• In the embodiment of FIG. 2, system efficiency is improved as the high pressure cryogen gas, such as a nitrogen gas, is used to generate energy to drive the apparatus and is exhausted at a much lower pressure. Any cryogen gas remaining in the pipe 224 which has not been bled through the orifice 44 is removed as exhaust through outlet pipe 46, which exhaust may be recycled or used for subsequent processing. In effect, use of the waste gas in pipe 224 is used to drive the device 210. Similar to FIG. 1, the heat transfer fluid at the pipe 228 is at a temperature considerably lower (100°-150° F. lower) than the temperature of the cryogen fluid in the heat exchanger 218. The coolant fluid or medium can be at least one of cryogen, air, helium, glycol, argon or oxygen.
  • Referring to FIG. 3, liquid or gaseous cryogen such as liquid nitrogen is provided at the pipe 322 to be passed through the heat exchanger 318 and discharged to the outlet pipe 324, where it is used to power a piston-type acoustic wave generator 60. This acoustic wave generator 60 provides high power sound waves 61. A piston assembly 62 is disposed within an enclosed tube 64 of the generator 60. Arrow 66 indicates the reciprocating movement of the piston assembly 62.
  • A drive shaft 68 is constructed and arranged for rotational movement as indicated by arrows 70, and is coupled at one end to the piston assembly 62 and, at an opposed end to an electric motor 72. The electric motor is connected to and obtains power from a power source 74.
  • Interposed between the generator 60 and the electric motor 72 is a gas motor 76 into which the exhaust from the pipe 324 is introduced. The gas motor 76 is also connected to the drive shaft 68. The high pressure nitrogen gas is used to power the gas motor and provide mechanical energy for the process. The gas motor 76 is also mechanically connected to the drive shaft 68 to rotate same. That is, electric motor 72 and the gas motor 76 coact to rotate the shaft 68. In effect, use of the gas motor 76 reduces the power demand of the electric motor 72 in order to rotate the shaft 68, thereby reducing the cost to operate the electric motor 72 and to generate the sound waves 61. As shown in FIG. 3, when the shaft 68 is rotated, such rotation actuates the piston assembly 62 such that the generator 60 provides the sound waves 61 for the stack 314. Any remaining nitrogen gas not used by the gas motor 76 is exhausted through pipe 78. The temperature of the fluid 328 can be as much as 100°-150° F. lower than the temperature of the cryogen fluid in the heat exchanger 318.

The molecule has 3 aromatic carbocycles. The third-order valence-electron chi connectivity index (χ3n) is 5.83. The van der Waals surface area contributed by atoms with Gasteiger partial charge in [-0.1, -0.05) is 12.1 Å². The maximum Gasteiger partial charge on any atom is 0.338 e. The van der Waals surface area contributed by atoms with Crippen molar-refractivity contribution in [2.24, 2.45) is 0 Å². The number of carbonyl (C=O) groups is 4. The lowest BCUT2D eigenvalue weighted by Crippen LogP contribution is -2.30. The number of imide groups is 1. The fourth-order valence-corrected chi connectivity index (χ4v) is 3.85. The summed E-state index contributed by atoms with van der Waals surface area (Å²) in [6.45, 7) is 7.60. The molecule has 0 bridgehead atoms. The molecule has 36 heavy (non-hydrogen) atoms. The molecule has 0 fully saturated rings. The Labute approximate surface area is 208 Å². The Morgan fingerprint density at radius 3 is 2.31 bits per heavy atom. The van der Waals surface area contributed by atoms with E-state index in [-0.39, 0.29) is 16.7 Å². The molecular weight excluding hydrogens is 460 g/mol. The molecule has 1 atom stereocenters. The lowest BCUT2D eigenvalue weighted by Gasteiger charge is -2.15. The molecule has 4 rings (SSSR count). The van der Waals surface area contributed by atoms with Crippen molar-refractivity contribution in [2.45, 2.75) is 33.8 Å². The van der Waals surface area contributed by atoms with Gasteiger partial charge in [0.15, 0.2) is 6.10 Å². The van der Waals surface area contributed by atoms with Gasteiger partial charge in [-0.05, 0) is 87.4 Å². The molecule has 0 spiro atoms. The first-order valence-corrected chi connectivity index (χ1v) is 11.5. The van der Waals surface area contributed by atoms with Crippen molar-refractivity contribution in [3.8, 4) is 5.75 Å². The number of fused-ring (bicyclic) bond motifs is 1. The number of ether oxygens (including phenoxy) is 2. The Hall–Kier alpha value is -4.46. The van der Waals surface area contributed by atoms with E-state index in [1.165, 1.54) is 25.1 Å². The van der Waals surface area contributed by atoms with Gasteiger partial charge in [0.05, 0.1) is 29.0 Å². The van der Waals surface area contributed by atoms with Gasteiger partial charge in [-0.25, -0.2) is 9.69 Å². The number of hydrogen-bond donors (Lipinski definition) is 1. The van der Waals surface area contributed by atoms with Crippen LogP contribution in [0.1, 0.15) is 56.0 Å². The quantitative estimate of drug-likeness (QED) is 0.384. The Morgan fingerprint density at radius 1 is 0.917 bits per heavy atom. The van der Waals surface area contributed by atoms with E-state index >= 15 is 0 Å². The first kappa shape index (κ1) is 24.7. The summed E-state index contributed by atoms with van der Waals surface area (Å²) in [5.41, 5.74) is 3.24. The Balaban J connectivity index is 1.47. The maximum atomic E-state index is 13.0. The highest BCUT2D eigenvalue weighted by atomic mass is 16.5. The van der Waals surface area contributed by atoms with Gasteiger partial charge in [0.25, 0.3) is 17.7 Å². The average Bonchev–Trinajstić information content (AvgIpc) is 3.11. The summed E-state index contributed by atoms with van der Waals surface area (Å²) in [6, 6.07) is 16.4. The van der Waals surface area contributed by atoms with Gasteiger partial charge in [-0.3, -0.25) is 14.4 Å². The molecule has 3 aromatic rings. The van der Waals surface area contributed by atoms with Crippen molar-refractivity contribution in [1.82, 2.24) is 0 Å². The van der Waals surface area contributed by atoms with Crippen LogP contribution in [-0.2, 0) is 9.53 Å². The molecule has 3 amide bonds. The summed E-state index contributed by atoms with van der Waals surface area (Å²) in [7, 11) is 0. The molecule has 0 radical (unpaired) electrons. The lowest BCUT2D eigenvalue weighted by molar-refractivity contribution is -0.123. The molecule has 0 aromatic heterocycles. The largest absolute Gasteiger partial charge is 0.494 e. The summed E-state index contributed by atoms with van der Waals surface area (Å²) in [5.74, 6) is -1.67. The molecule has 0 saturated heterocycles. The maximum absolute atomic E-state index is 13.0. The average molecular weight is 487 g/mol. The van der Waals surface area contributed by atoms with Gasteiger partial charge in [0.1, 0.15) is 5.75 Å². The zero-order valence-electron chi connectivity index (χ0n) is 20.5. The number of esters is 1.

• For all embodiments discussed above, the cryogenic fluid can be selected from carbon dioxide, nitrogen, argon and liquid air. The coolant fluid or medium introduced to the cool end of the heat exchanger can be a cryogen as well, or can be selected from any type of coolant fluid, such as for example air, helium, glycol, argon, oxygen. The heat exchangers 218, 318 at least may also be constructed from the same materials as the heat exchanger 18.
  • The present embodiments provide for colder operating temperatures at heat exchangers and refrigeration systems to which they are connected. As a result, the overall efficiency of the freezing process is realized.
  • It will be understood that the embodiments described herein are merely exemplary, and that one skilled in the art may make variations and modifications without departing from the spirit and scope of the embodiments. All such variations and modifications are intended to be included within the scope of the embodiments as described and claimed herein. Further, all embodiments disclosed are not necessarily in the alternative, as various embodiments may be combined to provide the desired result.

Claims (17)

  1. 1. A heat exchanger for a thermoacoustic refrigeration system, comprising:
    a warm end of the heat exchanger, a cryogen passing through the warm end to remove heat generated by a thermoacoustic wave generator, and a cool end through which a cooling medium passes to be cooled by the heat transfer at the warm end, wherein cryogenic gas is exhausted from the warm end, and a cooling gas is exhausted from the cool end at a lower temperature than a temperature of the warm end.
  2. 2. The heat exchanger of claim 1, wherein the cryogen introduced into the warm end of the heat exchanger is at least one of cryogenic gas or cryogenic liquid.
  3. 3. The heat exchanger of claim 2, wherein the cryogenic gas at least one of gaseous carbon dioxide, gaseous nitrogen or gaseous argon.
  4. 4. The heat exchanger of claim 2, wherein the cryogenic liquid at least one of liquid carbon dioxide, liquid nitrogen or liquid argon.
  5. 5. The heat exchanger of claim 1, wherein the cooling medium introduced into the cool end of the heat exchanger is at least one of cryogen, air, helium, glycol, argon or oxygen.
  6. 6. The heat exchanger of claim 1, wherein the heat exchanger is constructed from monocrystalline synthetic diamond material.
  7. 7. The heat exchanger of claim 1, wherein the thermoacoustic wave generator comprises a sound-power wave generator, and the warm end of the heat exchanger comprises an outlet pipe for providing the cryogenic exhaust gas from the heat exchanger to the sound-powered wave generator for operation thereof.